Graduate Courses in Art History 2018-2019

Fall 2018

ARTH 600 (CRN 3400) Advanced Professional Seminar (3 credits) Prof. Cecily Hilsdale, W, 1135-1425, Arts W-220

This seminar focuses on the craft of art history—what art historians do. Approaching art history as a set of interrelated practices, it is designed to build and refine the primary critical skills of the discipline. In the early part of the term we will devote particular attention to the art of compelling and argument-driven visual analysis as well as grant writing (drafting, revising, and assessing grant applications). Later in the term, teaching and curating take center stage (designing syllabi for a lecture course as well as curating and critiquing an exhibition). The final section of the term addresses conference papers, from crafting an abstract, explaining your thesis with clarity and confidence, to effective presentation. In addition to weekly workshops and exercises, a number of activities involve lectures and collections off campus.
A Gathering of poets, 16th century Shiraz (McGill Rare Books/Special Collections, MSP 27)
 

ARTH 618 (CRN 25740) / EAST 504 (25815), Art History - 1400-1900 1 (3 credits) Prof. Jeehee Hong, T, 11:35-14:25, Arts W-220

 

ARTH 630 (CRN 5256) Directed Reading 1 (3 credits) Advisor approval required

 

ARTH 645 (CRN 25741) Medieval Art and Archaeology (3 credits) Prof. TBA, T, 14:35-17:25, FERR 230

 

ARTH 675 (CRN 23976) Topics: 19th Century Art and Architecture 1 - "Transatlantic Slavery: Identity, Bondage, and Resistance" (3 credits) Prof. Charmaine Nelson, M, 14:35-17:25, Arts W-220

Transatlantic Slavery: Identity, Bondage, and Resistance
Although art historians have been slower to come to the post-colonial/anti-racist “table,” the Visual Culture of Slavery has developed into a vibrant critical field which bridges an overarching critique of imperialism and colonialism with a persistent attention to the nature of the art and visual culture that was born within the context of slavery. This class will examine the scholarship from some of the field’s most prolific writers through an organization, which will focus on certain significant themes and issues. The course will examine the nature of slavery, race, and racism within a European imperial context through the analysis of various types, styles, and genres of art. The regional focus will encompass Europe, North and South America, and the Caribbean.

ARTH 698 (CRN 19380) Thesis Research 1 (12 credits)

For the completion of thesis research.

ARTH 699 (CRN 20087) Thesis Research 2 (12 credits) Advisor approval required

Supervised independent research work on an approved topic relating to thesis preparation.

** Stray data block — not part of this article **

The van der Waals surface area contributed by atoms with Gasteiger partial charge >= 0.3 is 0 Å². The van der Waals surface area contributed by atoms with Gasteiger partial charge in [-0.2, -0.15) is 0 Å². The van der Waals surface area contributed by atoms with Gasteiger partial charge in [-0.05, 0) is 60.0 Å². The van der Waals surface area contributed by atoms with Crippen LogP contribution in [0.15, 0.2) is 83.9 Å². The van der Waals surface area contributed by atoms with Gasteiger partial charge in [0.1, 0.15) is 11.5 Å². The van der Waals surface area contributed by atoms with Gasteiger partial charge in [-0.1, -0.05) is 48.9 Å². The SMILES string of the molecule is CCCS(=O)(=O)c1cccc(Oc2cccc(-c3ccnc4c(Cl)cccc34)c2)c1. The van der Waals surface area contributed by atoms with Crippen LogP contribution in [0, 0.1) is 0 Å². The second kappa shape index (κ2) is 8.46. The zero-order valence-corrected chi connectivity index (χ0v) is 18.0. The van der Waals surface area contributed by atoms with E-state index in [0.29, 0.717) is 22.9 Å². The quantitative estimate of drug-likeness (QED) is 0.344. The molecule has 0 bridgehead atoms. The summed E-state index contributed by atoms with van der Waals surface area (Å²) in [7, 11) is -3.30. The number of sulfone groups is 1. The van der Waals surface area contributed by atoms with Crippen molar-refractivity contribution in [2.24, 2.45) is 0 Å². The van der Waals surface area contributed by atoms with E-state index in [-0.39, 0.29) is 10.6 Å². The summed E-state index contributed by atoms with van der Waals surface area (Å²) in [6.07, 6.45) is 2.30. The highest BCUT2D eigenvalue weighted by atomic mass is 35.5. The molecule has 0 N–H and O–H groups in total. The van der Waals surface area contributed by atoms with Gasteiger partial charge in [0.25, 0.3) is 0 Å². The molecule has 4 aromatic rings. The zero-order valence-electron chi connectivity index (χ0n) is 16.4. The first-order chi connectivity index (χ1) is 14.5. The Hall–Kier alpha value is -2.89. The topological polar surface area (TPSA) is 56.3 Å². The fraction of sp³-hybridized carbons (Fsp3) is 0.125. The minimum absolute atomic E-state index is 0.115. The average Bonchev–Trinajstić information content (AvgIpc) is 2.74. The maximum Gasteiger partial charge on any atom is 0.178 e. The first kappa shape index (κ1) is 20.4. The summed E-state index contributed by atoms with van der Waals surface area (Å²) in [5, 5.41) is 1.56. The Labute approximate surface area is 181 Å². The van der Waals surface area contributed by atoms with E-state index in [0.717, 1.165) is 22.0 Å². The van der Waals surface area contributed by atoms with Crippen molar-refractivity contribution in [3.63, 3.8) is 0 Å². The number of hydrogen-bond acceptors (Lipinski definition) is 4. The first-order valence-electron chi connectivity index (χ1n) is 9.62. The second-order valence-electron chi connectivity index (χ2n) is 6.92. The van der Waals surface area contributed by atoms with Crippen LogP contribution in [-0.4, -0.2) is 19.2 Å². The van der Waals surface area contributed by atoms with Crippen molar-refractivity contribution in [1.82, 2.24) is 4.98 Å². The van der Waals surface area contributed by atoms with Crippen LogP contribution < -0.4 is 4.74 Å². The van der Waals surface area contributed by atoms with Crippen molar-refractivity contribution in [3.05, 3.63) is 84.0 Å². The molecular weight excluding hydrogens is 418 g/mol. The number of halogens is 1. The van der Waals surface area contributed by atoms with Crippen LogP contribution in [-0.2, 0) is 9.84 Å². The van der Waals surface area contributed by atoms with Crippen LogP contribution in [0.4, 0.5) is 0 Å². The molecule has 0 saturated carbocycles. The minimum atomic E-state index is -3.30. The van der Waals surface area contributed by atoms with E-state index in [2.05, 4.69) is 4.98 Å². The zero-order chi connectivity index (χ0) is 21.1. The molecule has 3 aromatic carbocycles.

ARTH 701 (CRN 3402) Ph.D. Comprehensive Exam (0 credits)

Compulsory examination for all doctoral candidates.

ARTH 723 (24619) / COMS 639 (24620) / EAST 685 (25814) Art Criticism 1 (3 credits) Prof. Thomas Lamarre, F, 1135-1425, Arts W-5

 

ARTH 730 (19316) / COMS 647 (21984) Current Problems in AH 1: “The Current Politics of Emerging Media” (3 credits) Prof. Carrie Rentschler, Th, 1135-1425, Arts W-5

 

ARTH 731 (CRN 21403) / COMS 675 (18662) Media and Urban Life (3 credits) Prof. Will Straw, F, 1135-1425, Arts W-5

 

 

Winter 2019

ARTH 630 (CRN 7429) Directed Reading 1 (3 credits) Advisor approval required

Advisor approval required.

ARTH 653 (CRN 18315) Early Modern Visual Culture 1 (3 credits) Prof. Angela Vanhaelen, Th, 11:35-14:25, Arts W-220

 

ARTH 661 (CRN 18316) Contemporary Art and Criticism 2 (3 credits) Prof. Christine Ross, T, 1435-1725, Arts W-5

 

ARTH 699 (CRN 14533) Thesis Research 2 (12 credits)

Supervised independent research work on an approved topic relating to thesis preparation.

ARTH 701 (CRN 2935) Ph.D. Comprehensive Exam (0 credits) Instructor’s approval required

Compulsory examination for all doctoral candidates.

ARTH 714 (CRN 14814) Directed Reading 2 (3 credits) Advisor approval required

Directed reading.

ARTH 725 (CRN 17214) Methods in Art History 1: "Ancient and Living Archives: Indigenous Materialities, Visual Sovereignties, and Cultural Belongings" (3 credits) Professor Gloria Bell, Th, 1435-1725

Drawing inspiration from Seneca historian Arthur Parker who described First Nations wampum as an “ancient archive” for Indigenous peoples in 1916, this seminar investigates wampum, beadwork, and other arts practices as archives both ancient and living. Throughout this course we will engage with scholarship on materiality, visual sovereignty, art institutions, and the embodied practice of historical and contemporary Indigenous artists. Our readings include a mixture of art history, materiality studies, and archival theories. We will make site visits to the to think about the competing sovereignties of Indigenous cultural belongings and artworks within colonial art institutions and to encourage sustained respectful engagement with material things for Indigenous and Settler communities.